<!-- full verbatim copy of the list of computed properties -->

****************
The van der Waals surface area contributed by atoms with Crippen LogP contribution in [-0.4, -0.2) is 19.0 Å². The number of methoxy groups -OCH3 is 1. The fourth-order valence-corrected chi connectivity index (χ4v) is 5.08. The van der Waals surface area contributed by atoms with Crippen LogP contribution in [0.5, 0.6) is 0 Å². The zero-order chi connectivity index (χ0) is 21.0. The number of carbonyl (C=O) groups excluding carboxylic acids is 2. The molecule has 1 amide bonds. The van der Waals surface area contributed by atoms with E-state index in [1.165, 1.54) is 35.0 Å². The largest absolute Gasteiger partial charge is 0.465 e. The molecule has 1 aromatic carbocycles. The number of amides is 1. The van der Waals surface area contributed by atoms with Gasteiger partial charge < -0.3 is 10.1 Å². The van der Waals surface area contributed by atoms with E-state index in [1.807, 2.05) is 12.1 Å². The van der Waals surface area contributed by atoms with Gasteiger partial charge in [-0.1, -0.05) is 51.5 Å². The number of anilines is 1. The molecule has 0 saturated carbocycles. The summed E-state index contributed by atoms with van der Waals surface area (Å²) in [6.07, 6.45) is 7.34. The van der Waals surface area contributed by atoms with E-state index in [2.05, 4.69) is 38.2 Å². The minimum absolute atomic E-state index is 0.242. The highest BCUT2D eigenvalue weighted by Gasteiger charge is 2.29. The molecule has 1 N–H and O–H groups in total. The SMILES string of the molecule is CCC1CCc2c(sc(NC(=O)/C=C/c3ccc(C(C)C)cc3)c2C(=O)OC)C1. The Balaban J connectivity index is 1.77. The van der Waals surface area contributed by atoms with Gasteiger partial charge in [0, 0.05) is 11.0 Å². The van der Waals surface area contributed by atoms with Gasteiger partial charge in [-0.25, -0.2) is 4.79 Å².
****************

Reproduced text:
The van der Waals surface area contributed by atoms with Crippen LogP contribution in [-0.4, -0.2) is 19.0 Å². The number of methoxy groups -OCH3 is 1. The fourth-order valence-corrected chi connectivity index (χ4v) is 5.08. The van der Waals surface area contributed by atoms with Crippen LogP contribution in [0.5, 0.6) is 0 Å². The zero-order chi connectivity index (χ0) is 21.0. The number of carbonyl (C=O) groups excluding carboxylic acids is 2. The molecule has 1 amide bonds. The van der Waals surface area contributed by atoms with E-state index in [1.165, 1.54) is 35.0 Å². The largest absolute Gasteiger partial charge is 0.465 e. The molecule has 1 aromatic carbocycles. The number of amides is 1. The van der Waals surface area contributed by atoms with Gasteiger partial charge < -0.3 is 10.1 Å². The van der Waals surface area contributed by atoms with E-state index in [1.807, 2.05) is 12.1 Å². The van der Waals surface area contributed by atoms with Gasteiger partial charge in [-0.1, -0.05) is 51.5 Å². The number of anilines is 1. The molecule has 0 saturated carbocycles. The summed E-state index contributed by atoms with van der Waals surface area (Å²) in [6.07, 6.45) is 7.34. The van der Waals surface area contributed by atoms with E-state index in [2.05, 4.69) is 38.2 Å². The minimum absolute atomic E-state index is 0.242. The highest BCUT2D eigenvalue weighted by Gasteiger charge is 2.29. The molecule has 1 N–H and O–H groups in total. The SMILES string of the molecule is CCC1CCc2c(sc(NC(=O)/C=C/c3ccc(C(C)C)cc3)c2C(=O)OC)C1. The Balaban J connectivity index is 1.77. The van der Waals surface area contributed by atoms with Gasteiger partial charge in [0, 0.05) is 11.0 Å². The van der Waals surface area contributed by atoms with Gasteiger partial charge in [-0.25, -0.2) is 4.79 Å².